Wednesday, May 18, 2005

Volcano Girl

Twenty-five years ago, at 8:32 AM PDT on May 18, 1980, a 5.1 earthquake caused the north face of Mt. St. Helens to crumble in the largest landslide in recorded history. As a result of this landslide, the pressure that had built up inside the volcano caused a lateral blast of volcanic gases, steam, ash and rocks that flattened hundreds of square miles of timber, destroying virtually anything in its path.

These images were captured by a camper about 10 miles to the northeast of the mountain.

It spewed ash tens of miles into the sky, turning a bright, sunny day into night, and causing all sorts of problems. As far away as Montana, the ash fell. State government in MT closed for a couple of days. And they barely got a dusting. While the ash that fell in eastern WA measured in the 2" range, northern Idaho actually bore a significant brunt of the ashfall, with some areas receiving up to 5". I was just finishing my first year of teaching there.

Volcano Girl and I were on our way to Spokane, WA, to see jazz trumpeter Dizzy Gillespie in concert. We had heard that the volcano had erupted, but didn't think anything of it. I could write dozens of pages of stories from that day. The short story--by the time that we realized that the snow-like flakes that were falling wasn't snow, and that virtually EVERYTHING was cancelled, it was too late to turn around. The nice highway patrolman told us that we'd never make it home before the visibility was zero, and that we should go on into Spokane, and find a place to stay. I think we got the last room in town. VG and I had never even dated before this, and now we're checked into a motel with a single bed. We drove around to find the essentials--toothbrush, maybe a t-shirt for her, something to eat/drink. Unfortunately, it was a ghost town. Everything was locked up, ash was piling up, and she was a little scared. We finally found a place open, got our stuff, and went back to the room to watch everything on TV. And she called home. It took about an hour to get a line. I talked to her dad, who told me not to worry about getting her home right away if it was going to be dangerous to drive. I'm not sure, but I think I heard the distinct sound of a shotgun in the background. I contacted my superintendent to tell him I was stuck in Spokane and wouldn't be in to teach the next morning. He replied that school was cancelled for the week. Excellent!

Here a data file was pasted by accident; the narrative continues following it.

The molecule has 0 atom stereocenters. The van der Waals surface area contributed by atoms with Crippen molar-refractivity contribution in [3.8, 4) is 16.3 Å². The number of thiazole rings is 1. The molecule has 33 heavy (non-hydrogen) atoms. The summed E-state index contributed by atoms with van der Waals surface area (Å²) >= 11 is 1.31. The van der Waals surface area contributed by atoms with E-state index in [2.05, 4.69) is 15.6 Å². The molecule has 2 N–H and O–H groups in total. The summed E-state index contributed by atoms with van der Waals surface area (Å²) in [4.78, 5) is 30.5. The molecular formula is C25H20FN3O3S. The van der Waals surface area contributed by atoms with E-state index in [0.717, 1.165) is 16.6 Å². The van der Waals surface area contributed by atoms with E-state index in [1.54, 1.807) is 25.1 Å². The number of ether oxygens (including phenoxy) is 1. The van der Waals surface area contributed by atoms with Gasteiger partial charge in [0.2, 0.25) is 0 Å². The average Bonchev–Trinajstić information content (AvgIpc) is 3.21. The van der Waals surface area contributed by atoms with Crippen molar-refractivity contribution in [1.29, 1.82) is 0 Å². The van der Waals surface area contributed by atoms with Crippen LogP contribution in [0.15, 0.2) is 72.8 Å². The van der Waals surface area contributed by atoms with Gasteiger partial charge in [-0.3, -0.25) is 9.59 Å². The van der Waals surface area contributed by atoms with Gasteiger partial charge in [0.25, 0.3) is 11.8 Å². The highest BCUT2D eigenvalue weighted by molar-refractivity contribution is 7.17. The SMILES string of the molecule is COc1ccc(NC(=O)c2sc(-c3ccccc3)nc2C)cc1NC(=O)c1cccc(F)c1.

This series of pictures show the mountain from about 5 miles away, NNW. It is near the site of the Johnson Ridge Observatory that opened about 8 years ago. If you want to see more about it, go here for facts and information, or go check the live volcanocam site linked in my favorites. ---->

I behaved myself that fateful night. But I fell in love. Hard. VG was my first true love. We lasted a couple of years, then grew apart. But we have remained friends since then. As well as the rest of her family. The whole week remains vivid in my mind. Every detail, every picture, every emotion. I note the passage of time by the date of May 18th. The first of my sisters was married on May 18th (VG came to that wedding too). Two of my former students were married on that day. Another former student had her first child on that day. It's become a mystical day. It's the day I really first fell in love.
iTunes: Brandy, Looking Glass

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